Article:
Suddenly, the thought of coffee made her feel sick. She grabbed a bagel instead and ate it dry on her way upstairs to get dressed.

Even though the season was over, Rita had told Charlie she’d still work at the tavern. Without that she’d be bored and probably anxious as hell with Hazel around. Besides, working helped take her mind off Kyle now that the tourists had departed and distraction was tougher to find.

She still had her real estate business, such as it was, and still kept her magnetic S
sign on her aging Toyota. But Rita had long since given up trying to compete with the big guys. Nor had she succumbed to working for them. It was a matter of principle: she was a native to the island—a thoroughbred Vineyarder, the yuppies called them—and the big business maggots were not.

Of course, there was Sea Grove now, the elegant development of big-ass houses that she and Charlie and Ben Niles were planning to build.
, she thought as she unlocked the back door of the 1802 Tavern,
Rita Blair, a real estate mogul
. But the pleasure she might have taken in the concept was once again snuffed out by the fact it had been that damn double-indemnity policy that had provided her the funds to buy in.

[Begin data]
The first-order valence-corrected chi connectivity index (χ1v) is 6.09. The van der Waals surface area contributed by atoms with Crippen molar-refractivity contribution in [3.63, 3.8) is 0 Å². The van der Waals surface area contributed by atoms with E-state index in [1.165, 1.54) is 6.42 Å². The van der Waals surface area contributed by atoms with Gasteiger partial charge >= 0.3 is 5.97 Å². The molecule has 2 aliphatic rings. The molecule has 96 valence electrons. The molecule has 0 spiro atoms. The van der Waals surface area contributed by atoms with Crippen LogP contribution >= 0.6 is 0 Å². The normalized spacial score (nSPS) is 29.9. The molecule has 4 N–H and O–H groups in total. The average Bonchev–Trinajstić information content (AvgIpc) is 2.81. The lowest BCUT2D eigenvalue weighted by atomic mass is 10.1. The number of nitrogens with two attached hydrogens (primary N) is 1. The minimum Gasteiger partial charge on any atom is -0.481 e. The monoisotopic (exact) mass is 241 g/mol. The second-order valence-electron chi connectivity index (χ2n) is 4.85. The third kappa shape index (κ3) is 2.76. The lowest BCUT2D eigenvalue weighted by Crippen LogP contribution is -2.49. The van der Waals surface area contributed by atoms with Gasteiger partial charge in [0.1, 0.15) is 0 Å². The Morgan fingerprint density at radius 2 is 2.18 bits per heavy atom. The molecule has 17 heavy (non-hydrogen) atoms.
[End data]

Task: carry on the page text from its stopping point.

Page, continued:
Ben and Charlie had tried to talk her out of it.

“Kyle wanted your life to be easier,” Ben had said not long after the funeral.

“Use the money for yourself, Rita,” Charlie had added.
“Buy a new wardrobe, take a trip around the world. He would have wanted you to have some fun.”

But fun was the last thing Rita had felt like having. So she’d paid off her bills, including the twenty grand she owed Charlie, and stuffed the rest in the bank, where it sat until the Sea Grove deal surfaced.

They said it was a risk, but Rita figured that so far her whole life had been nothing but risks, so what was one more? Anyway, she had to believe Kyle would be happy to think she’d invested “his” money with the two most important men in his life: his boss and his dad. It made the presence of the cash a little less painful.

The tavern was quiet when Rita closed the door behind her. She glanced around the low-ceilinged, oak-beamed kitchen. The shiny copper pots hung as they should—charmingly Old New England, visibly inviting to the peering eyes of tourists, and steering their gaze away from the beat-up aluminum pans stored under the cabinets, the pans that, in reality, they used.

Then she noticed the far end of the room, where Charlie Rollins sat, Charlie the tavernkeeper, since he’d bought the place from Jill’s mother after Jill’s father, George Randall, had died.